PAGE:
One of the goals and benefits of loss accounting is to build consensus across the organization. In the absence of facts, there may be disagreement on the causes of poor performance and thus on priorities and budgets. For example, there may be lack of alignment between the functional groups—operations, maintenance, and engineering. Management's perception may be divorced from the reality of day-to-day production problems. Process engineers may be working on projects to increase the capacity of certain equipment, when it's not the cause of losses. Perhaps the control engineer has come up with a great idea to reduce variability in part of the process, but if it is not contributing to losses at a choke point, what benefit will it have? Implementing loss accounting will dispel myths or false narratives, for example that most lost production is caused by operators, or by maintenance.


Building consensus and alignment is one of the biggest challenges in any organization. People have biases or 'pet projects' that they are invested in. At the same time, good projects may be ignored or fail to get buy-in from management because there aren't enough facts to prove the business case. Quantifying losses challenges paradigms about which problems are more important than others. Effective loss accounting leads to transparency and clarity on the causes of lost production, and thus focusses discussion and collective effort towards solving problems, not debating which problems to solve.


Of course, we would like to work on solving all the problems. But with limited time and resources, an organization cannot afford to work on every possible opportunity and tough decisions have to be made. That is why loss accounting is so important—the facts force people to collectively accept a common understanding of the status quo, the gap compared to achievable potential, and the knowledge of where to focus efforts to deliver real, measurable results. Increasing OEE is a goal shared by all departments—operations, maintenance, engineering, and projects. In that sense, it can be a great way to unite the organization in its common pursuit.


Recording and categorising losses


Like OEE, production losses are divided into three main types, downtime losses, which are periods when the production rate was zero because equipment was not available to operate, rate losses, which are the difference between actual production rate and maximum achievable rate when the plant is running, and quality losses, which are any produced output that did not meet the required specification.


Each of these categories may be further broken down into sub-categories. For example, downtime losses may be grouped into planned maintenance, breakdowns, emergency shutdowns, power outages, ... etc. In fact, a rigorous loss accounting system may consist of a hierarchy of categories and customized codes to capture all manner of useful information, such as the equipment item in the asset hierarchy, the type of failure (e.g. flange leak, seal failure, bearing failure, ...etc.) and the causes, once they have been established.


Recording losses is time-consuming but the idea is to record the essential information to analyze losses later and identify the best opportunities to improve. For example, if you think that impeller failures might be a common problem, you should be able to go into the loss accounting database and search for "impeller failure" and get a list of loss events, and the total production losses associated with them in a given time period. You should be able to pull up data on the most common root causes of these failures and from that identify potential preventive measures.

Most of the useful information needed to understand losses cannot be deduced at a later date by analyzing production data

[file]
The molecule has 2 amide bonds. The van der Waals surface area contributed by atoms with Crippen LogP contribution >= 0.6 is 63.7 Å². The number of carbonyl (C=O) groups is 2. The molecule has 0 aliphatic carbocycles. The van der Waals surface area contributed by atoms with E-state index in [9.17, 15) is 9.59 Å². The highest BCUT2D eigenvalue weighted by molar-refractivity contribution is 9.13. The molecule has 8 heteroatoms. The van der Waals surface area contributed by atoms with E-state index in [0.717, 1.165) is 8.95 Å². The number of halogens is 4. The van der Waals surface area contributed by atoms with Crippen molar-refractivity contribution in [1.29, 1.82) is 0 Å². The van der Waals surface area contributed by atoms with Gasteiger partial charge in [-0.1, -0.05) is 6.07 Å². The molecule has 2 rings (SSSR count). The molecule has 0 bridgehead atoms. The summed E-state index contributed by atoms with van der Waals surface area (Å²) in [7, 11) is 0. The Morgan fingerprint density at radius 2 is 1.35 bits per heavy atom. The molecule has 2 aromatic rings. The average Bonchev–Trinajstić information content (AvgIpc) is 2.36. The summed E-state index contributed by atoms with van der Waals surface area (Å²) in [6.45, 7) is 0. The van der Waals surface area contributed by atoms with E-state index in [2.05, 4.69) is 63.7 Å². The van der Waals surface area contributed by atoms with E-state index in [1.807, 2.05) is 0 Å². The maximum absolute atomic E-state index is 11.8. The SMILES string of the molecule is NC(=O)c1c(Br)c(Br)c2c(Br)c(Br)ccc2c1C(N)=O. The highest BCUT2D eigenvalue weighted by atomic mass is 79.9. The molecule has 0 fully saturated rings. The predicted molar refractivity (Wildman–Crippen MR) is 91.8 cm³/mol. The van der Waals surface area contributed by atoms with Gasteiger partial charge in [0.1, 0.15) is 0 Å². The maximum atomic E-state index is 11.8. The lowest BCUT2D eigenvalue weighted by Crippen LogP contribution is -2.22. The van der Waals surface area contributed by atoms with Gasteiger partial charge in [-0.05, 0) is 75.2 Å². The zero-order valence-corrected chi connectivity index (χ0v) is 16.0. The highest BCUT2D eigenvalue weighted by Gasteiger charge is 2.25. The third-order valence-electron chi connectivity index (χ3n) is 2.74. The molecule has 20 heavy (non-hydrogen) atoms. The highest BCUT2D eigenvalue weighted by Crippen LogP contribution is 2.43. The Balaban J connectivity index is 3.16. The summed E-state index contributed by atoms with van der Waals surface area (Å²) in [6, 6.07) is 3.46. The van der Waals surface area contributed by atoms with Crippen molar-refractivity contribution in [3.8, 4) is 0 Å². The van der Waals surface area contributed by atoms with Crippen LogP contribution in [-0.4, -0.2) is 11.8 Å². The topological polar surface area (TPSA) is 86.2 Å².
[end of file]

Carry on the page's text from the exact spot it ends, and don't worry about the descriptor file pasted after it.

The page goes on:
Despite what vendors of digital technology may claim, most of the useful information needed to understand losses cannot be deduced at a later date, simply by analyzing production data or maintenance records. Plant information systems (i.e. process historians) record a lot of process measurements and equipment conditions but they do not capture important details and contextual information about the operation. Maintenance records tend to focus on what work was carried out, not why the equipment failed.


Control room operators, supported by a team of field operators, have a deep situational awareness based on information they acquire from a variety of diverse sources, including senses (visual, aural, smell, touch), ongoing communications with maintenance, and their awareness of the state of the process including any abnormal equipment conditions or ongoing maintenance activities. Based on this awareness and a rational mental model of the dynamics and causal behaviour of the process, they are in a good position to record relevant details, including their interpretation of the cause of the loss. Capturing this, along with input from supervisors, technicians, and engineers at the time of an incident, is essential to ensure the loss accounting system contains enough meaningful details to analyze and act on losses at a later date.


Recording losses is, of course, just the first step. Unfortunately, some organizations get this far and stop. When people are expected to spend time entering information into a computer system but nothing ever comes of it, they soon become disillusioned with the process and the quality of the information deteriorates to the point of being useless.


Loss reporting


To ensure the quality of loss accounting data and to ensure it ultimately leads to actions, losses should be reviewed daily, weekly, monthly, and annually by operations management. Consider the daily plan-control-report cycle in Figure 1 below. I highlighted the elements that are touched by loss accounting. As explained in a previous article, losses are initially captured by the central control room operator during the hourly short interval control (SIC). At or near the end of the shift, the shift supervisor reviews the SIC with the operator and enters the losses into the system (or approves them if the operator has already done so). They are then summarized on the shift report, and should be part of the handover to the next shift. A summary of the losses over the previous 24-hours are added to the daily-weekly operating report (DWOR) and reviewed in the daily production meeting.